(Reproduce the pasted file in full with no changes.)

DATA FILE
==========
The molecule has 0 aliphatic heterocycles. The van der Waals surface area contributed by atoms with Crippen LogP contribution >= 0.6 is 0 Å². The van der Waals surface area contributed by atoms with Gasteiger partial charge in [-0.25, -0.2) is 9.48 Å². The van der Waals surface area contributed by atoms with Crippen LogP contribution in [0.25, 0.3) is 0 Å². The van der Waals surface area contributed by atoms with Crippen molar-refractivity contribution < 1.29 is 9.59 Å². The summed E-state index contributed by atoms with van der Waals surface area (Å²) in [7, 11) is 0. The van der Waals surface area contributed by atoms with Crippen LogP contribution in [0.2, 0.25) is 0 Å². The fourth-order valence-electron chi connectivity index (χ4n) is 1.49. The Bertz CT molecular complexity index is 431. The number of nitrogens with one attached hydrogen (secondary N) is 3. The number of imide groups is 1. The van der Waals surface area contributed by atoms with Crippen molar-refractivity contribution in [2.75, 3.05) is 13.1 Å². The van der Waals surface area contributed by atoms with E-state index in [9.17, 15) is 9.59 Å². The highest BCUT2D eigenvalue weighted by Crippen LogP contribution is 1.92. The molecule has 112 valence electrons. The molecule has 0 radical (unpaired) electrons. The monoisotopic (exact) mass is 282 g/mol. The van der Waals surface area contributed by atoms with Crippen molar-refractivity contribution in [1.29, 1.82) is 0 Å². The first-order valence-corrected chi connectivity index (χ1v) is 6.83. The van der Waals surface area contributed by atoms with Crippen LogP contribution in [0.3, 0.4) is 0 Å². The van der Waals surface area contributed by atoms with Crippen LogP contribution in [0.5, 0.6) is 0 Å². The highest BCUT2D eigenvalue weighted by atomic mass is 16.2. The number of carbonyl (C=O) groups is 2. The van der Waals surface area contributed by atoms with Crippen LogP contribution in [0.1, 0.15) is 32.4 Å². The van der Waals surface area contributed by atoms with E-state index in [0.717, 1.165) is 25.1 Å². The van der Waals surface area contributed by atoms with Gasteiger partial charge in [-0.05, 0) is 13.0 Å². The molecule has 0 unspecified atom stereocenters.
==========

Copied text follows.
The molecule has 0 aliphatic heterocycles. The van der Waals surface area contributed by atoms with Crippen LogP contribution >= 0.6 is 0 Å². The van der Waals surface area contributed by atoms with Gasteiger partial charge in [-0.25, -0.2) is 9.48 Å². The van der Waals surface area contributed by atoms with Crippen LogP contribution in [0.25, 0.3) is 0 Å². The van der Waals surface area contributed by atoms with Crippen molar-refractivity contribution < 1.29 is 9.59 Å². The summed E-state index contributed by atoms with van der Waals surface area (Å²) in [7, 11) is 0. The van der Waals surface area contributed by atoms with Crippen LogP contribution in [0.2, 0.25) is 0 Å². The fourth-order valence-electron chi connectivity index (χ4n) is 1.49. The Bertz CT molecular complexity index is 431. The number of nitrogens with one attached hydrogen (secondary N) is 3. The number of imide groups is 1. The van der Waals surface area contributed by atoms with Crippen molar-refractivity contribution in [2.75, 3.05) is 13.1 Å². The van der Waals surface area contributed by atoms with E-state index in [9.17, 15) is 9.59 Å². The highest BCUT2D eigenvalue weighted by Crippen LogP contribution is 1.92. The molecule has 112 valence electrons. The molecule has 0 radical (unpaired) electrons. The monoisotopic (exact) mass is 282 g/mol. The van der Waals surface area contributed by atoms with Crippen molar-refractivity contribution in [1.29, 1.82) is 0 Å². The first-order valence-corrected chi connectivity index (χ1v) is 6.83. The van der Waals surface area contributed by atoms with Crippen LogP contribution in [0.3, 0.4) is 0 Å². The van der Waals surface area contributed by atoms with Crippen LogP contribution in [0.5, 0.6) is 0 Å². The highest BCUT2D eigenvalue weighted by atomic mass is 16.2. The number of carbonyl (C=O) groups is 2. The van der Waals surface area contributed by atoms with Crippen LogP contribution in [0.1, 0.15) is 32.4 Å². The van der Waals surface area contributed by atoms with E-state index in [0.717, 1.165) is 25.1 Å². The van der Waals surface area contributed by atoms with Gasteiger partial charge in [-0.05, 0) is 13.0 Å². The molecule has 0 unspecified atom stereocenters.